To sum up the situation, given its financial condition and the political forces working to worsen it, the US government is facing a completely impossible and irremediable situation. I'm going to try to illustrate that here. But because I'm a perpetual optimist, not a gloom-and-doomer, I'm also going to give you solutions to the purely financial problems - albeit with some good news and some bad news. The good news is, there actually are solutions. The bad news is that there is zero chance that any of them will be put into effect.


The problems are one hundred percent caused by the US government, not by bankers, brokers or the real estate industry - although they have been complicit. Recall what government is: an organization with a monopoly of force within a certain geographical area. Its purpose is, ostensibly, to protect the inhabitants of its bailiwick from the initiation of force. That implies three functions: an army to protect against aggressors coming from outside of its borders; police to protect citizens from aggressors inside its borders; and a court system to allow citizens to adjudicate disputes without resorting to force. Assuming you're going to have a government, it's important to limit it strictly, lest it get completely out of control - it's got a monopoly of force, after all - and overwhelm the society it's supposed to protect.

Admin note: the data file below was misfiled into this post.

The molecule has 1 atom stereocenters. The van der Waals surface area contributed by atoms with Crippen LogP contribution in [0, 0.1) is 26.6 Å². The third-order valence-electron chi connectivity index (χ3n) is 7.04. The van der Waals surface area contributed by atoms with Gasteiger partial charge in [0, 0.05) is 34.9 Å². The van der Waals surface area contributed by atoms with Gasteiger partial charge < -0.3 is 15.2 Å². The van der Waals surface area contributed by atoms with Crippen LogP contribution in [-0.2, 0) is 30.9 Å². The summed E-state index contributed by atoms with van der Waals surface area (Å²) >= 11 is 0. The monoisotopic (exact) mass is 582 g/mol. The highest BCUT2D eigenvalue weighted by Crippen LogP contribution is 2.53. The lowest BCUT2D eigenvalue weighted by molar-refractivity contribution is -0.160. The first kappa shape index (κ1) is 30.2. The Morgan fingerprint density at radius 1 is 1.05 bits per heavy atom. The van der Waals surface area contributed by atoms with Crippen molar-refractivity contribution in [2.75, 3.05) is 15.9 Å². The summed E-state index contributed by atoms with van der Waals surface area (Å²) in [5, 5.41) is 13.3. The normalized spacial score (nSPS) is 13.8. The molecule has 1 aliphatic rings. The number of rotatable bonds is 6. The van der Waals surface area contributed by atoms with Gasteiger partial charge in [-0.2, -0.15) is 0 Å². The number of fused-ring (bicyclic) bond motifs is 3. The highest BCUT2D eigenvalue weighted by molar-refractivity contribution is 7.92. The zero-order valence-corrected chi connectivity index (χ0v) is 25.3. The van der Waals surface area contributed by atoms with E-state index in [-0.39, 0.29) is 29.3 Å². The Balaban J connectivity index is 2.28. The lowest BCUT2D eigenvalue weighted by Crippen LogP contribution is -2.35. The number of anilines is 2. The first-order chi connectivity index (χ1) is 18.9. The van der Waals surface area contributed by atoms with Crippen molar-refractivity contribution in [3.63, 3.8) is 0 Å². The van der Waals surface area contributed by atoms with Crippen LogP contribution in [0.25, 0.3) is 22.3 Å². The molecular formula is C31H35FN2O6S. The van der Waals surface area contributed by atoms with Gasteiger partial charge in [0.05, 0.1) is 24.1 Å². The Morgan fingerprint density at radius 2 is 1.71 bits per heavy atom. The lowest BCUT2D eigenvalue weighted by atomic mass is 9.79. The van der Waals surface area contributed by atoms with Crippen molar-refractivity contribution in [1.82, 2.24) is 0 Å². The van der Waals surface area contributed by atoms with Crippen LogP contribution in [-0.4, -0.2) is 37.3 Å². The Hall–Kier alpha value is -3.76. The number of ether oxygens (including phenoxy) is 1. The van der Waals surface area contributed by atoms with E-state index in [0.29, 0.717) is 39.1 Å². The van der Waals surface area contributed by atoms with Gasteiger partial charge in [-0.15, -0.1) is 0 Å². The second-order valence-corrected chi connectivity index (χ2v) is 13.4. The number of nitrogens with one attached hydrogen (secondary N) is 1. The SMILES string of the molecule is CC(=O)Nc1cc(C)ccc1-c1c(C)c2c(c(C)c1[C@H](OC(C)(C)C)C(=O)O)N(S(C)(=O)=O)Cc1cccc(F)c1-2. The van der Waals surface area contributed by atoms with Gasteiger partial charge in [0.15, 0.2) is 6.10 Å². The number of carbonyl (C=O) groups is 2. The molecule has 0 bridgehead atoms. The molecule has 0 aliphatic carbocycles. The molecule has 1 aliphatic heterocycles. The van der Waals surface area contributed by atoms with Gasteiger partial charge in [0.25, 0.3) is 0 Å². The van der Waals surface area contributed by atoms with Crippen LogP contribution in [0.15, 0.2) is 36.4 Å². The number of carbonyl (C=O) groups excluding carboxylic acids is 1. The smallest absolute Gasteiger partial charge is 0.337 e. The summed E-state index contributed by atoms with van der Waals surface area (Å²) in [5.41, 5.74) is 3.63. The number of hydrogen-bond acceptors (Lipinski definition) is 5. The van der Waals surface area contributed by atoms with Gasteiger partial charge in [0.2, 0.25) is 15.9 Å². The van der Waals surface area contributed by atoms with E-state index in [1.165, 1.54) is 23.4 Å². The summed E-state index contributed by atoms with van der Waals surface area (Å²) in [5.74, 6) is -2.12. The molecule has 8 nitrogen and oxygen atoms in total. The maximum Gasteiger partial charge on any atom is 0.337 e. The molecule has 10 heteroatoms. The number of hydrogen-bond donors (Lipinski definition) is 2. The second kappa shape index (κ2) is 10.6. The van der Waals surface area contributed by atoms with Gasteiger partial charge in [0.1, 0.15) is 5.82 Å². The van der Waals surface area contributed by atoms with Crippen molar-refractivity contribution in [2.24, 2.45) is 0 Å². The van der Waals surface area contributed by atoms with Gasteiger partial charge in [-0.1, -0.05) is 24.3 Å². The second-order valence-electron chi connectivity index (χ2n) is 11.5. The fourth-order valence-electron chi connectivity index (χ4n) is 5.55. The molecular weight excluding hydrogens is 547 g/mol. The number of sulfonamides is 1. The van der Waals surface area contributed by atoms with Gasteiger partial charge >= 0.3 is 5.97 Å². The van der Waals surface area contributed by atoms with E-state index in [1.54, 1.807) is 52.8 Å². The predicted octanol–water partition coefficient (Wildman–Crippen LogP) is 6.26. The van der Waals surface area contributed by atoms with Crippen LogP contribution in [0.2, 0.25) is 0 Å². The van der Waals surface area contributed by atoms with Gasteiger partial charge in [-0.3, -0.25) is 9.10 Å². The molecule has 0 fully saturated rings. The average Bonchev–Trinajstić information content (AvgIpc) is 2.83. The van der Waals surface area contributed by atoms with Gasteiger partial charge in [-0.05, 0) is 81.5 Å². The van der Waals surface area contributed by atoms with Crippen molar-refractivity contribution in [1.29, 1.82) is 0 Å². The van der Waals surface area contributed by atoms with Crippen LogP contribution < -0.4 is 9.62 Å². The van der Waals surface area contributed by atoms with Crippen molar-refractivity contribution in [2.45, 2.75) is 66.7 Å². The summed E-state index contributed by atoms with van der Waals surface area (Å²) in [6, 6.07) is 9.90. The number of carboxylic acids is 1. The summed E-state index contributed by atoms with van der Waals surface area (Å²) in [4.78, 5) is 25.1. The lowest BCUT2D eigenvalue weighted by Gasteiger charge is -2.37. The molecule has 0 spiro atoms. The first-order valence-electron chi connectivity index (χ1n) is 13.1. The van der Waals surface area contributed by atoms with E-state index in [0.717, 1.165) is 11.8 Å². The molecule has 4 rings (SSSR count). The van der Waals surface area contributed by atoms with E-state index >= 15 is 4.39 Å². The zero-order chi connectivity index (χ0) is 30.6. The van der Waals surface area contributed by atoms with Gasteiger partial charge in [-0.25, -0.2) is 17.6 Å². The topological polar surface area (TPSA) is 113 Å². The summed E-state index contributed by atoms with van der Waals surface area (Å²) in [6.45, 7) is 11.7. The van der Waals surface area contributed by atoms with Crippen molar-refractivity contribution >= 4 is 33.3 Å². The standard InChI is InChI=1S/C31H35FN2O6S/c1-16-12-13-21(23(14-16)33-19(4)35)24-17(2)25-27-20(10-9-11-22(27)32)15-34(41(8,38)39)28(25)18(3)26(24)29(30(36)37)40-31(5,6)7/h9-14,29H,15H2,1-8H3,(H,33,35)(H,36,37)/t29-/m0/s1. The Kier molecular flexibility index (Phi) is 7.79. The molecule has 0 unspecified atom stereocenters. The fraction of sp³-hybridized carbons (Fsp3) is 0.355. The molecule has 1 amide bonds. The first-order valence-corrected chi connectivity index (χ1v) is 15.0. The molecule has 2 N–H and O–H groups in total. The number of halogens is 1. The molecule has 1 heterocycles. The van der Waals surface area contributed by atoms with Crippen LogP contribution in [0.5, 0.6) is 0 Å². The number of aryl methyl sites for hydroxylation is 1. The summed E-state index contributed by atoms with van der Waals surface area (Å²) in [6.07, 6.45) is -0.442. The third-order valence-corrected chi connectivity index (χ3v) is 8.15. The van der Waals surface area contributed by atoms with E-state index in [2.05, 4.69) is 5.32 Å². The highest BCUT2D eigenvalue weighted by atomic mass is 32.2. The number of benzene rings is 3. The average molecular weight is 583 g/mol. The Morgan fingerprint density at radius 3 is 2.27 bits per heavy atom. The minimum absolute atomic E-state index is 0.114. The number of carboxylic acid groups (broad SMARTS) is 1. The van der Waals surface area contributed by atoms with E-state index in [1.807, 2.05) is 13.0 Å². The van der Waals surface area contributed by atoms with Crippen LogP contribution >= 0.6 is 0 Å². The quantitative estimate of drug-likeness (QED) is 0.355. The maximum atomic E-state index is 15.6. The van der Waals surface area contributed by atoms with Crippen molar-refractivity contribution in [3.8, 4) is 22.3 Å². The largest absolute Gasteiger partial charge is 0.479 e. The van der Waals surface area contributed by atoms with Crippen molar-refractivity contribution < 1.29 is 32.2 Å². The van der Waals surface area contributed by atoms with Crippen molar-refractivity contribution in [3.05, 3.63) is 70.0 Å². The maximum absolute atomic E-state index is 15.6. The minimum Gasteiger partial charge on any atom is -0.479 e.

Here I want you to distinguish government from society. They are not only two totally different things, but are potentially antithetical to each other. This is because the essence of government is force, not voluntary cooperation. Everything that people think the government provides (beyond some forms of protection) is really provided by society or with resources the government has taken from society. It's critical to understand this, or you won't see the slippery slope the US is now sliding on.


Is there any chance that the US government can reform and go back to a sustainable basis at this point?


Click Here to Continue Reading

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Calendar Call Spread: A Neutral to Bullish Strategy   


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Even if you aren't that familiar with options, I'll bet you've heard some one use the term 'calendar spread'.

Whether they knew what they were talking about is another story.

So let's define it here.